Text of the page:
Obama to eulogize 29 miners

President Barack ObamaBarack Hussein ObamaReport: FCC chair to push for complete repeal of net neutrality Right way and wrong way Keystone XL pipeline clears major hurdle despite recent leak MORE will tell the families of 29 miners killed this month that the task for those left behind is “to save lives from being lost in another such tragedy.”

Obama is traveling to Beckley, W.Va. Sunday to deliver the eulogy at a memorial service for the miners killed at the Upper Big Branch Mine earlier this month.

White House officials said the president would largely avoid placing blame or discussing policy changes, even as Capitol Hill prepares for hearings on changes to mine safety laws.

The president is traveling to a state that voted for Sen. John McCainJohn Sidney McCainTrump's dangerous Guantánamo fixation will fuel fire for terrorists Tech beefs up lobbying amid Russia scrutiny Ad encourages GOP senator to vote 'no' on tax bill MORE (R-Ariz.) in the 2008 presidential race and that also favored Hillary Rodham Clinton in the Democratic party.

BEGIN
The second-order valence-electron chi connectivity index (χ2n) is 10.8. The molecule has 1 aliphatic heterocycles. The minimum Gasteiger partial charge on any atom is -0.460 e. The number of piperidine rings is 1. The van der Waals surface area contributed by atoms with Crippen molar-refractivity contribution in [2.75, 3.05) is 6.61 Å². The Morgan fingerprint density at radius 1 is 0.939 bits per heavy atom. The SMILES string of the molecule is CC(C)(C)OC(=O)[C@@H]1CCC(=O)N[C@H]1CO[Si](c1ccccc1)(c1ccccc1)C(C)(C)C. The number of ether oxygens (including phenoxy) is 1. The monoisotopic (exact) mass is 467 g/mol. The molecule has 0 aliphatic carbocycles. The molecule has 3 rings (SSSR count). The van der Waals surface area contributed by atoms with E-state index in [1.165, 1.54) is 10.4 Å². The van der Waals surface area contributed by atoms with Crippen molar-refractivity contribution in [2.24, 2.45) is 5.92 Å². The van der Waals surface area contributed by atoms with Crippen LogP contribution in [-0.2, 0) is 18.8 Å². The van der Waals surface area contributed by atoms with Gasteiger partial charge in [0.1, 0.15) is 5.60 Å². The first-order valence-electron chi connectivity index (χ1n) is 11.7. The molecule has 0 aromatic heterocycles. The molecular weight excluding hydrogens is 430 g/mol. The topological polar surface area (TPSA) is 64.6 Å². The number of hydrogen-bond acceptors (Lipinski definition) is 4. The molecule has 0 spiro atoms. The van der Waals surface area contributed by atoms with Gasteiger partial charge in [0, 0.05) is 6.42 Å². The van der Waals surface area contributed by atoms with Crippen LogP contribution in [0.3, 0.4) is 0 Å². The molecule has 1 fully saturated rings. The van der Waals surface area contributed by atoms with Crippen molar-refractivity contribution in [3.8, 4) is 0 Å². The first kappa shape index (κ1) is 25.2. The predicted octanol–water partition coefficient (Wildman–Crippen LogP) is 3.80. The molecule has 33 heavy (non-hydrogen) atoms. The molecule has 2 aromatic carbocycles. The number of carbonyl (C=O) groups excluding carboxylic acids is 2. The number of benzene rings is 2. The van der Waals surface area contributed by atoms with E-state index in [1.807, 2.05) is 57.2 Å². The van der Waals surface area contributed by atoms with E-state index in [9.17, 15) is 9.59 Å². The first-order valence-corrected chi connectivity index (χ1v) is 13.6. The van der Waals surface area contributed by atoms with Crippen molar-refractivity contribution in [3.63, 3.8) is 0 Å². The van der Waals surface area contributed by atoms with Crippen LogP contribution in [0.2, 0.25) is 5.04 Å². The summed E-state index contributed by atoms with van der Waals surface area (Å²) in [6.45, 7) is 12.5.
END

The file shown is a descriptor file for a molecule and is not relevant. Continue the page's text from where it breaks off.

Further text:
Obama has promised a wide-ranging investigation of the accident, and more broadly said the administration would work with Congress to boost enforcement of laws and reform them. Obama also has said the Labor Department would streamline rules that allow regulators to take action against mines with patterns of safety problems.

According to excerpts of his speech released by the White House, the president will remember the victims as miners who worked a dangerous job to provide for their families.

“All the hard work. All the hardship. All the time spent underground. It was all for their families,” Obama says. “For a car in the driveway. For a roof overhead. For a chance to give their kids opportunities they never knew; and enjoy retirement with their wives. It was all in the hopes of something better. These miners lived – as they died – in pursuit of the American dream.”

The president was set to speak Sunday, after traveling from a brief vacation in Asheville, N.C., of the many letters he has received from miners and the families of miners since the mine explosion.

"They ask me to keep our miners in my thoughts," Obama said. "Never forget, they say, miners keep America’s lights on. Then, they make a simple plea: don’t let this happen again."